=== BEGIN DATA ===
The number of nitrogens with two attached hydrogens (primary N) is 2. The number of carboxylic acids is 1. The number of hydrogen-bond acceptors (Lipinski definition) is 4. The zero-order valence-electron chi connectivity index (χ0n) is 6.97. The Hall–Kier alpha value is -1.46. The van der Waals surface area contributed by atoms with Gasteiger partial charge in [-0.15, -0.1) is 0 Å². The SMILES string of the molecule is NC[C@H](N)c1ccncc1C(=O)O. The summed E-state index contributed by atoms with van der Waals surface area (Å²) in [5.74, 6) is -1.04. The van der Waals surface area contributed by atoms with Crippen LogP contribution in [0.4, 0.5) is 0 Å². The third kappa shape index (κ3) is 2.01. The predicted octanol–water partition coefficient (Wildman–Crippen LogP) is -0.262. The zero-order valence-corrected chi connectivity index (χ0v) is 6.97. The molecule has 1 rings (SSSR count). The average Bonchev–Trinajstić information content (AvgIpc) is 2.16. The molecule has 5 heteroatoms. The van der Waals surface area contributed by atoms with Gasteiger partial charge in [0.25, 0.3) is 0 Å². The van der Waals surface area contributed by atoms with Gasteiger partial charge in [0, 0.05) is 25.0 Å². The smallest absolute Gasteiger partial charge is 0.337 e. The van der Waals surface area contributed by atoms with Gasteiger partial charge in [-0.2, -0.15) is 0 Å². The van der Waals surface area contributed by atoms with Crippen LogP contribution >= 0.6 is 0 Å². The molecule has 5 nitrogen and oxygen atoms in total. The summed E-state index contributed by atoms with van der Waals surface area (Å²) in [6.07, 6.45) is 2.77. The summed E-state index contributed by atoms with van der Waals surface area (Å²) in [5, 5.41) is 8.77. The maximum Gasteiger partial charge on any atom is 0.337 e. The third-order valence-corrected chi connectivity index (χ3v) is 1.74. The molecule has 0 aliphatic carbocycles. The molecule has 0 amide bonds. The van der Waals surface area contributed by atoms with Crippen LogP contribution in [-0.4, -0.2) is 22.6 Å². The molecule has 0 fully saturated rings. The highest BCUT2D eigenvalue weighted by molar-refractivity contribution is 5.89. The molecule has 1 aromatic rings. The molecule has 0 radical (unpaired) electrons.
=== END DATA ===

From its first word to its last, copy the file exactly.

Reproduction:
The number of nitrogens with two attached hydrogens (primary N) is 2. The number of carboxylic acids is 1. The number of hydrogen-bond acceptors (Lipinski definition) is 4. The zero-order valence-electron chi connectivity index (χ0n) is 6.97. The Hall–Kier alpha value is -1.46. The van der Waals surface area contributed by atoms with Gasteiger partial charge in [-0.15, -0.1) is 0 Å². The SMILES string of the molecule is NC[C@H](N)c1ccncc1C(=O)O. The summed E-state index contributed by atoms with van der Waals surface area (Å²) in [5.74, 6) is -1.04. The van der Waals surface area contributed by atoms with Crippen LogP contribution in [0.4, 0.5) is 0 Å². The third kappa shape index (κ3) is 2.01. The predicted octanol–water partition coefficient (Wildman–Crippen LogP) is -0.262. The zero-order valence-corrected chi connectivity index (χ0v) is 6.97. The molecule has 1 rings (SSSR count). The average Bonchev–Trinajstić information content (AvgIpc) is 2.16. The molecule has 5 heteroatoms. The van der Waals surface area contributed by atoms with Gasteiger partial charge in [0.25, 0.3) is 0 Å². The van der Waals surface area contributed by atoms with Gasteiger partial charge in [0, 0.05) is 25.0 Å². The smallest absolute Gasteiger partial charge is 0.337 e. The van der Waals surface area contributed by atoms with Gasteiger partial charge in [-0.2, -0.15) is 0 Å². The van der Waals surface area contributed by atoms with Crippen LogP contribution >= 0.6 is 0 Å². The molecule has 5 nitrogen and oxygen atoms in total. The summed E-state index contributed by atoms with van der Waals surface area (Å²) in [6.07, 6.45) is 2.77. The summed E-state index contributed by atoms with van der Waals surface area (Å²) in [5, 5.41) is 8.77. The maximum Gasteiger partial charge on any atom is 0.337 e. The third-order valence-corrected chi connectivity index (χ3v) is 1.74. The molecule has 0 aliphatic carbocycles. The molecule has 0 amide bonds. The van der Waals surface area contributed by atoms with Crippen LogP contribution in [-0.4, -0.2) is 22.6 Å². The molecule has 0 fully saturated rings. The highest BCUT2D eigenvalue weighted by molar-refractivity contribution is 5.89. The molecule has 1 aromatic rings. The molecule has 0 radical (unpaired) electrons.